This post has been republished via RSS; it originally appeared at: New blog articles in Microsoft Tech Community.
Originally published in partnership with Ragan based on a session held in-person with
Two dynamics are pressuring executives and communicators alike who wish to engage with their workforces. Companies are growing ever more global, and employee engagement has become essential for most organizations.
Leaders aren't walking the floors or their halls like they used to. Many companies are large or employees speak numerous languages. And they live and work in different locations and time zones. And many live in different parts of the world.
The good news is that technology can help connect communicators, employees and leaders, he adds. In fact, tech has become a cornerstone of today’s communications.
Social enterprise and social engagement tools such as Yammer—a part of the Office 365 suite—enable communicators, leaders and everyday employees to reach across distances and time differences to share knowledge.
Here are ways to use technology to bolster engagement within the ranks:
1. Offer employees a feedback channel.
Create a culture where it’s OK to criticize the organization or say, “We’re making a mistake, or we don’t agree with this social or this political issue,” Holste says.
Microsoft even has a community known as Curmudgeonville, where curmudgeons can grumble. Such forums can surface ideas—or make you aware of discontent before it goes public.
2. Glean ideas to drive change.
Employees are the experts in what they do every day. Management might have a different view about what someone’s job is or how it should be or what makes money, but you won’t know whether there’s a better way if you don’t ask.
Some updates to existing products or products themselves at Microsoft have come out of hackathon style threads, where people are ideating in real time where we’re capturing knowledge and harnessing knowledge. Here's an example of one of Yammer customer using Yammer as the Ideation Hub.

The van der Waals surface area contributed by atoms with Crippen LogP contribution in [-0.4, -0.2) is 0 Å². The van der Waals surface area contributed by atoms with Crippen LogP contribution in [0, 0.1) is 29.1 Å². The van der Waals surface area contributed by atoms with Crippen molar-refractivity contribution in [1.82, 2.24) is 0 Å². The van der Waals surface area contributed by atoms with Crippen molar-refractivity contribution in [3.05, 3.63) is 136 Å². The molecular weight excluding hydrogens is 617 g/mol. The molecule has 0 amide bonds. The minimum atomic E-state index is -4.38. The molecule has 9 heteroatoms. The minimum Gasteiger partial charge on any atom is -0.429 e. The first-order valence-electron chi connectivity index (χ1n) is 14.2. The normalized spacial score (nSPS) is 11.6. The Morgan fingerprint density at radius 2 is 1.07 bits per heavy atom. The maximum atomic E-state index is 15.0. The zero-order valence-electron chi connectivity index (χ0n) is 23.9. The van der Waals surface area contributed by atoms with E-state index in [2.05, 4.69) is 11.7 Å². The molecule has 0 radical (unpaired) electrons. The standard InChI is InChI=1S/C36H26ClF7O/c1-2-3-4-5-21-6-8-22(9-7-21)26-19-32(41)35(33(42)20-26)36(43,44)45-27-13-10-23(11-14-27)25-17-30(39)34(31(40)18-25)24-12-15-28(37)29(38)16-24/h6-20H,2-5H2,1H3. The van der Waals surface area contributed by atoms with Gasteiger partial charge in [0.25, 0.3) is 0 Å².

3. Gratitude can become a platitude.
Expressions of gratitude can become mere platitudes unless you close the loop. When you act on an employee’s good idea or follow through on matters raised on your channels, showcase that.
Highlight good work and @-mention those responsible so everyone is aware of your employees’ successes. Showcase the growth stats. Talk about that customer case or innovation that came from the factory floor. These stories help to make the Yammer value real for the rest of your company.
4. Start hosting digital live events.
Many organizations are too big and dispersed for top leaders simply to rely on raised hands at a town hall. At Microsoft, employees can pose questions on Yammer in advance, and the CEO’s team chooses the most relevant for the organization to address.
Your network can help you crowdsource topics before events. It also is useful as a back channel to communicate during events—if something goes wrong technically and they need help.
Live events in Yammer supports everything from highly produced events to quick webinars from one’s laptop. There is auto-transcription of events, can translate it into 65 different languages. This helps non-native speakers of English digest the information. Your community can also offer feedback after the event’s over, as well as those who simply don’t feel comfortable speaking up in a public forum.
5. Preserve institutional knowledge.
It’s a problem in many organizations: How do you maintain institutional knowledge when employees move on?
This could be something like accessing old customer experiences from previous conversations. Microsoft has often used Yammer to search through old customer engagements and see what happened years ago and how to reengage now.
When employees use the Question and Answer post type, it builds a knowledge base of information build on your organization IQ.
6. Train your dragons—and your leaders—to engage.
Sometimes leaders worry about wide-open discussions, Holste says. What if employees say the wrong thing? What if they ask tough questions the executives don’t want to answer publicly?
First, encourage leaders to build trust over time by following the “one-two-three rule.” Post once, reply to at least two posts, and “like” three posts. Do that regularly, whether it’s weekly or monthly, and you start to earn your co-workers’ trust.
In time, when big issues arise, you will have shown yourself willing to respond. You’ll have built the trust to say on occasion: “Hey, we’ve got to think about this. … We will get back to you on it. We just need some time to formulate how … the executive team is thinking about it.”
Need more advice or ideas? Read more from our customers, How BMO engages employees on Yammer.
What about you? What ways have you use Yammer to engage your employees?